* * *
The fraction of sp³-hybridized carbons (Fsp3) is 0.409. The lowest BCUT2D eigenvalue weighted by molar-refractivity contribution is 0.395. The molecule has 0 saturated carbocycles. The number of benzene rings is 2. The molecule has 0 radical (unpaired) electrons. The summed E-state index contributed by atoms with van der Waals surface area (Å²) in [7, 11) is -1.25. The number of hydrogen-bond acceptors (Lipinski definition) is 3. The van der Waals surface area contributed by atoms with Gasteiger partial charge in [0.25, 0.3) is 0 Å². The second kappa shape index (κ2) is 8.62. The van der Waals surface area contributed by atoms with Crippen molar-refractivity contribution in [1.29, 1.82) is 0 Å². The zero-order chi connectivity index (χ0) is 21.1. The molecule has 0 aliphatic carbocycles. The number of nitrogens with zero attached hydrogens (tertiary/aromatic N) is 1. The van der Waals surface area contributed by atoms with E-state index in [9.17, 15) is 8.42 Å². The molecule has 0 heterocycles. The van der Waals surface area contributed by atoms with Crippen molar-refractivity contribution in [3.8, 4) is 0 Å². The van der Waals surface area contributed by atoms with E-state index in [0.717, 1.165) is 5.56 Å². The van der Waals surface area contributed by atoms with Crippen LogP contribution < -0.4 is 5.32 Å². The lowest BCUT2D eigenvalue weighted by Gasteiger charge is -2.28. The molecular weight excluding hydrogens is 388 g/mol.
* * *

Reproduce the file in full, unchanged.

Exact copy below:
The fraction of sp³-hybridized carbons (Fsp3) is 0.409. The lowest BCUT2D eigenvalue weighted by molar-refractivity contribution is 0.395. The molecule has 0 saturated carbocycles. The number of benzene rings is 2. The molecule has 0 radical (unpaired) electrons. The summed E-state index contributed by atoms with van der Waals surface area (Å²) in [7, 11) is -1.25. The number of hydrogen-bond acceptors (Lipinski definition) is 3. The van der Waals surface area contributed by atoms with Gasteiger partial charge in [0.25, 0.3) is 0 Å². The second kappa shape index (κ2) is 8.62. The van der Waals surface area contributed by atoms with Crippen molar-refractivity contribution in [1.29, 1.82) is 0 Å². The zero-order chi connectivity index (χ0) is 21.1. The molecule has 0 aliphatic carbocycles. The number of nitrogens with zero attached hydrogens (tertiary/aromatic N) is 1. The van der Waals surface area contributed by atoms with E-state index in [9.17, 15) is 8.42 Å². The molecule has 0 heterocycles. The van der Waals surface area contributed by atoms with Crippen molar-refractivity contribution in [3.8, 4) is 0 Å². The van der Waals surface area contributed by atoms with E-state index in [0.717, 1.165) is 5.56 Å². The van der Waals surface area contributed by atoms with Crippen LogP contribution < -0.4 is 5.32 Å². The lowest BCUT2D eigenvalue weighted by Gasteiger charge is -2.28. The molecular weight excluding hydrogens is 388 g/mol.